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Posters encourage smokers to quit

Posted: Sunday, November 21, 2010

For 35 years, the American Cancer Society has designated the third Thursday in November as the Great American Smokeout. This year, tobacco users were encouraged to either make a "quit plan" or to actually quit using tobacco on that day.

For the third year in a row, Teens Against Tobacco Use (TATU) and the National Council on Alcoholism and Drug Dependence facilitated a poster display with over 200 posters drawn by local elementary-age children. The topic for the posters is "Why people should not smoke," and the posters are currently displayed at the Nugget Mall with a resource table stocked with tobacco cessation information.

Although nationwide smoking rates have declined in the last several years, tobacco use remains the single largest preventable cause of disease and premature death in the U.S. To put the numbers in perspective, in World War II, almost 300,000 Americans were killed, and tobacco use kills 443,000 people a year in the U.S. alone. That is equivalent to three jumbo jets crashing every day for a year. Heart disease is the leading cause of death among smokers, as well as chronic long-term diseases such as emphysema and chronic obstructive pulmonary disease. Tobacco use also causes several types of cancer with lung cancer being the most prevalent.

Quitting smoking can be difficult, but not impossible. Nicotine is one of the most difficult drugs to withdraw from, and the physical and psychological symptoms of withdrawal are what cause most tobacco users to keep using or relapse after a quit attempt. Most successful quitters have had several unsuccessful quit attempts before they quit for good.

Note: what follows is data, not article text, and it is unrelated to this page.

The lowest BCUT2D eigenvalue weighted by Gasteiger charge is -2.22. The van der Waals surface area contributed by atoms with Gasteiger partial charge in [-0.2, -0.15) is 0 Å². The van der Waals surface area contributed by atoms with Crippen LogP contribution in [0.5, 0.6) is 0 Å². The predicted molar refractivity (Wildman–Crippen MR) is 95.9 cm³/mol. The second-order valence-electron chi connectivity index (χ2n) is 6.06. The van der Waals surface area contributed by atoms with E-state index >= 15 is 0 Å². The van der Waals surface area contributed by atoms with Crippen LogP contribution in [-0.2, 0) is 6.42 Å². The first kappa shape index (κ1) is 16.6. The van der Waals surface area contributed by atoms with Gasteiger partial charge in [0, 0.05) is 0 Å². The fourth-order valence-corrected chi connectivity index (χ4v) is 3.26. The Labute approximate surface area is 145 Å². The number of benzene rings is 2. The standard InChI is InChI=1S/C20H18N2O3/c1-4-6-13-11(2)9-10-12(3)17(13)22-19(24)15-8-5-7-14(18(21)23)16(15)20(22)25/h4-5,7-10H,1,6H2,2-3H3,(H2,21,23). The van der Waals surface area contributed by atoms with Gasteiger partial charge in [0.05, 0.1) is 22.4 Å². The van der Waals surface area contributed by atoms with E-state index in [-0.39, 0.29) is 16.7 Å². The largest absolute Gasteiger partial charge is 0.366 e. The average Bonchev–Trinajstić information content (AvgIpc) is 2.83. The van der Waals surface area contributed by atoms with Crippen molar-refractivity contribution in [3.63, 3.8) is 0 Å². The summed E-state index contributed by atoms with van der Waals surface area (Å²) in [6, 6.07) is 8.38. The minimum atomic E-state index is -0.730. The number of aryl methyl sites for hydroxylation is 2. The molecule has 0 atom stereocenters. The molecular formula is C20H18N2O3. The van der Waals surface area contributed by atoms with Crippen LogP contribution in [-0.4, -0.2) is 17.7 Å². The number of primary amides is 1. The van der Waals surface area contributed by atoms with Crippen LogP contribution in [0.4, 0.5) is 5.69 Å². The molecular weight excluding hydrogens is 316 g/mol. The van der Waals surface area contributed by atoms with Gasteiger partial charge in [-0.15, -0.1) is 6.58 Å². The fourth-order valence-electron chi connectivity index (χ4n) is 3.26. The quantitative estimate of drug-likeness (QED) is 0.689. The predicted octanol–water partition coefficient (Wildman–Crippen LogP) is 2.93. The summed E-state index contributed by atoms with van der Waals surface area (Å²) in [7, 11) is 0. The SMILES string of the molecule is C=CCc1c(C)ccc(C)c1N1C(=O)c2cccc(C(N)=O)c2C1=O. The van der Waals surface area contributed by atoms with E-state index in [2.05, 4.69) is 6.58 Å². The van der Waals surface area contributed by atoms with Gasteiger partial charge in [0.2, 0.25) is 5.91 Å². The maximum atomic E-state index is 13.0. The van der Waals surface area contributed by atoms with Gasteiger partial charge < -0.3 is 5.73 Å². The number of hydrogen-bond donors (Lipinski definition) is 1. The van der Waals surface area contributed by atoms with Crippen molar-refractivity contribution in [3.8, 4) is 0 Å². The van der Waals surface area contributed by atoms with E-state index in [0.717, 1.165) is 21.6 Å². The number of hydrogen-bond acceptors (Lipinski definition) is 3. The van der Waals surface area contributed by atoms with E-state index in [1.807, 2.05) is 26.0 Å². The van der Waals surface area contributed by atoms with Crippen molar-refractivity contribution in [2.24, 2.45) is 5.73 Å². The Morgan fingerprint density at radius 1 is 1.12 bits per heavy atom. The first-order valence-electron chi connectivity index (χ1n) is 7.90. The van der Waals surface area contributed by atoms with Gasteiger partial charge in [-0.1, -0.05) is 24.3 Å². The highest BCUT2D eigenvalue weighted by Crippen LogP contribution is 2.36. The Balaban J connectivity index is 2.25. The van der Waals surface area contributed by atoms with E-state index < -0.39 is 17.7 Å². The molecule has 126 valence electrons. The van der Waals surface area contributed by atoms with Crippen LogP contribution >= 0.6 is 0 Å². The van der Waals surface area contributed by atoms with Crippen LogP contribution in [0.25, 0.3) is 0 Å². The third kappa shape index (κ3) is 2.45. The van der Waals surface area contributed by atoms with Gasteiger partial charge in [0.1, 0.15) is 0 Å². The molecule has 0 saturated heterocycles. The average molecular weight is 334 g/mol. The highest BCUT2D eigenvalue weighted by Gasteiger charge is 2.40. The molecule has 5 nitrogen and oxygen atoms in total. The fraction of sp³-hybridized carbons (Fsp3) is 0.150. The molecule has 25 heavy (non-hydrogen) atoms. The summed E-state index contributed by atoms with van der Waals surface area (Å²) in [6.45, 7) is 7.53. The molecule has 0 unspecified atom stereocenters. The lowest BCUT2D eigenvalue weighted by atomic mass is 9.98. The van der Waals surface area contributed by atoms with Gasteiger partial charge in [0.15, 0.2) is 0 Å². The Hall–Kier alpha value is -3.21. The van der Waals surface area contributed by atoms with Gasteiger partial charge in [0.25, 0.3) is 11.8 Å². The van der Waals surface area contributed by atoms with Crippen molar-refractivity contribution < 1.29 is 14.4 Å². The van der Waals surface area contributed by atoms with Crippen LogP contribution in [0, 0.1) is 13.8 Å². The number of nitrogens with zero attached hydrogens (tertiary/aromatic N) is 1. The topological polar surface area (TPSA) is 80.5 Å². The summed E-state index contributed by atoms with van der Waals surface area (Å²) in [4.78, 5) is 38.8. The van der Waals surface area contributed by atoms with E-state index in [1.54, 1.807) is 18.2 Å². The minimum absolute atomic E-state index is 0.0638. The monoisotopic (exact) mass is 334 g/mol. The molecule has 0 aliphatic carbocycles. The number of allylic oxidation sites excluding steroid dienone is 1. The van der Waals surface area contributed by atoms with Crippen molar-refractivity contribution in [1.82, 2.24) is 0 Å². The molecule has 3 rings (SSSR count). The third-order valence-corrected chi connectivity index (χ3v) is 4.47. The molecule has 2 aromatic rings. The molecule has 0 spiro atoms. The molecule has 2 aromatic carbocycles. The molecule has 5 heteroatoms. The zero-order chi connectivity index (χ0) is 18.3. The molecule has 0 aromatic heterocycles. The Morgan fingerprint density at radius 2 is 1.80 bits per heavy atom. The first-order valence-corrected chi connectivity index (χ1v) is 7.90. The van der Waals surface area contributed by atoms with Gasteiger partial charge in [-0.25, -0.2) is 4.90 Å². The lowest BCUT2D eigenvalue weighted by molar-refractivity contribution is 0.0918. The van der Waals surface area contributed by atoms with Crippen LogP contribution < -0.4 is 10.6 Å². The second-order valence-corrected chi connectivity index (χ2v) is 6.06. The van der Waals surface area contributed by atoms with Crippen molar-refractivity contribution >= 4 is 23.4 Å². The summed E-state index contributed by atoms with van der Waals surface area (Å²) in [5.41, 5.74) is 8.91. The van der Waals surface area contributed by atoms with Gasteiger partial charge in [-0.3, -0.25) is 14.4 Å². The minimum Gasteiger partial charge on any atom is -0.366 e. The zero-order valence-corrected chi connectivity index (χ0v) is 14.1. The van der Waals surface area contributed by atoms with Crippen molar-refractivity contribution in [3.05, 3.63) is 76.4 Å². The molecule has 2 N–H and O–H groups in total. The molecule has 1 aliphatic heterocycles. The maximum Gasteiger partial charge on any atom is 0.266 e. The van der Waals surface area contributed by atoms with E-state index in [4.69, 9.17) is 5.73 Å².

The exciting news is that the science of tobacco cessation has grown and there are now many effective tools available to assist the tobacco user in quitting. Trying to quit tobacco cold turkey may work for a few, but has the lowest success rate of all the cessation methods. Nicotine itself, while addictive, is relatively harmless. Therefore, the use of nicotine replacement therapy (NRT) has been used for years to lessen the effects of withdrawal symptoms. Combining NRT with a smoking cessation program designed to address the psychological aspects of withdrawal can double the chances for success.

Five different types of NRT are available - three over-the-counter products and two available by prescription. Nicotine patches, gum and lozenges are available without prescription, while the nicotine nasal spray and nicotine inhaler require a prescription. There are also two anti-craving medications available by prescription, Zyban and Chantix.

The Alaska Tobacco Quit Line, 1-800-QUIT-NOW, is a free tobacco cessation service that provides trained tobacco treatment specialists and a free two-month supply of nicotine patches. Online cessation resources include the American Lung Association's Freedom from Smoking program at www.lungusa.org or www.becomeanex.org.

For local cessation services call SEARHC at 364-4440, Bartlett Regional Hospital at 796-8900, or talk to your health care provider. Help is readily available - don't quit quitting.

• Wendy Hamilton is the Tobacco Program Manager for the National Council on Alcoholism and Drug Dependence.



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